When you’re committing to making progress on a goal, you have the strategic challenge of how to complete it.
Often goals don’t have a finite end (unlike tasks), so aiming to “complete” them is to use the wrong lens. Instead, it’s better to chip away at a goal in a mid-to-long-term sustainable manner.
The verb “hacking” is appropriate as it’s commonly used in the tech world to describe making incremental progress, often using resourceful tactics.
Hacking on a goal is a healthy framing as it also conjures the notion of being fun which is convenient as forming a habit has the best chance to endure if you derive pleasure from it.
If we took an example goal of “buying a house” and applied the strategy of Goal Hacking, you’d be thinking about incrementally saving money rather than expecting some kind of windfall. When you summon the idea of Goal Hacking, your mind will be open to creative ways of saving money to contribute towards the deposit. You’ll also be open to exploring alternative income streams, selling content online, participating in the gig economy or finding a new job entirely with higher wages to help leverage higher borrowing potential. If you took the goal of buying a house without a strategy, you’ll be forgiven for putting expectations on winning the lottery or inheriting money from friends or family, not healthy outlooks.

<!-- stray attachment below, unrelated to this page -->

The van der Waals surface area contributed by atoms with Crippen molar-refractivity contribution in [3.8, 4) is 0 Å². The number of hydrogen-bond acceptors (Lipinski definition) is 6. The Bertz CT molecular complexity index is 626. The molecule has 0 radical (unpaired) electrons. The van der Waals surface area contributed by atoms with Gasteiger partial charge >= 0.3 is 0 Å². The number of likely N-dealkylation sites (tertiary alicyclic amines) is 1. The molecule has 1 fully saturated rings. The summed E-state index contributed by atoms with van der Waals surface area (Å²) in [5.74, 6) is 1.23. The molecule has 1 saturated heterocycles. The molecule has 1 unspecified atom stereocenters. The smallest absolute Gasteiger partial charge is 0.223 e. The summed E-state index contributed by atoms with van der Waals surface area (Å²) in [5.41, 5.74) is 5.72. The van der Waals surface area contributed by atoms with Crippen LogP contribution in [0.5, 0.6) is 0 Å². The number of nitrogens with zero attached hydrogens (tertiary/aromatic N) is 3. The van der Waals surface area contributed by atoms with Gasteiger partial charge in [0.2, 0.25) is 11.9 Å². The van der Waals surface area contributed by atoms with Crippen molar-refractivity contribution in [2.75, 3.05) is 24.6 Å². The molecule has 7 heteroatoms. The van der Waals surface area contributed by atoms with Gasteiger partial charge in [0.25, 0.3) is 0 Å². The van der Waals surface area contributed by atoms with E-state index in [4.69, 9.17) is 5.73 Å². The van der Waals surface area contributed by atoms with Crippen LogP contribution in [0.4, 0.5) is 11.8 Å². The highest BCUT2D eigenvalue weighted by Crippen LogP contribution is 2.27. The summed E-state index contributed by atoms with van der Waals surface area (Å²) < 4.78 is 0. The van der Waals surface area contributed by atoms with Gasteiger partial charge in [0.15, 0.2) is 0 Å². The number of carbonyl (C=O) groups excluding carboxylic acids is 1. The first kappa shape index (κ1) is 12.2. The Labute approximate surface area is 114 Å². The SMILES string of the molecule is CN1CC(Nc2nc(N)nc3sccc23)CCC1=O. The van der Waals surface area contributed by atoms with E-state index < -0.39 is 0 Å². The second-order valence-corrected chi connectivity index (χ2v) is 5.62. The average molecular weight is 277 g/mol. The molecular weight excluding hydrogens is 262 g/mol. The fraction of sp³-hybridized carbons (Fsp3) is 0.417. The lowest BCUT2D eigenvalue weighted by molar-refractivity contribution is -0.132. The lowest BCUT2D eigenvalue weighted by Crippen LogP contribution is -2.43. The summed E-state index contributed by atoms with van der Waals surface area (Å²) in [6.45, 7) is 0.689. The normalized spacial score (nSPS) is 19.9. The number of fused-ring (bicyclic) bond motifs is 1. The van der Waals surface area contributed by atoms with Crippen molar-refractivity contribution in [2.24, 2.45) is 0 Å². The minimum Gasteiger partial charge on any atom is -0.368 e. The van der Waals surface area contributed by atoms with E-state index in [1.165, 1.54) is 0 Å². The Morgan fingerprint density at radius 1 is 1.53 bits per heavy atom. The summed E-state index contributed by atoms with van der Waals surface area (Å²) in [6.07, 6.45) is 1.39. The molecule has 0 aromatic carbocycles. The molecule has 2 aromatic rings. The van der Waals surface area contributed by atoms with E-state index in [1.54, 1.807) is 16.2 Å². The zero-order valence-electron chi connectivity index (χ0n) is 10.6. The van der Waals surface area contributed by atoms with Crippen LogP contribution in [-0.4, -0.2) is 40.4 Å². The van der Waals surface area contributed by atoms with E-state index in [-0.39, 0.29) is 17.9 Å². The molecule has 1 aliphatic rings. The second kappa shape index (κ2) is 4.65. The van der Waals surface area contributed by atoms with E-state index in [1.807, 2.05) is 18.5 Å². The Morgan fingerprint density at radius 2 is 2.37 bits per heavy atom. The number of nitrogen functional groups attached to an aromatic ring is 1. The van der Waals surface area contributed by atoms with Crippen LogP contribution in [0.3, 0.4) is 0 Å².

Let’s explore another example goal: “start your own business”. Applying the Goal Hacking strategy would suggest bootstrapping your idea into a project until it eventually turns into a business. This is a constructive outlook as the prevailing wisdom in this domain would be around going all-in, cramming intense sessions around your day. The problem with all-in is that it’s easy to burn out, much like The Tortoise and the Hare parable. If we explore this illustrative goal a little further, you don’t tend to start a business and be done with it, it has an indefinite continuation of possible improvements so why not start as a means to continue?
In summary; when you’re next pondering one of your lofty goals, apply the Goal Hacking strategy, realise that it’s possible with incremental steps, and think of it as a journey that you’ll enjoy.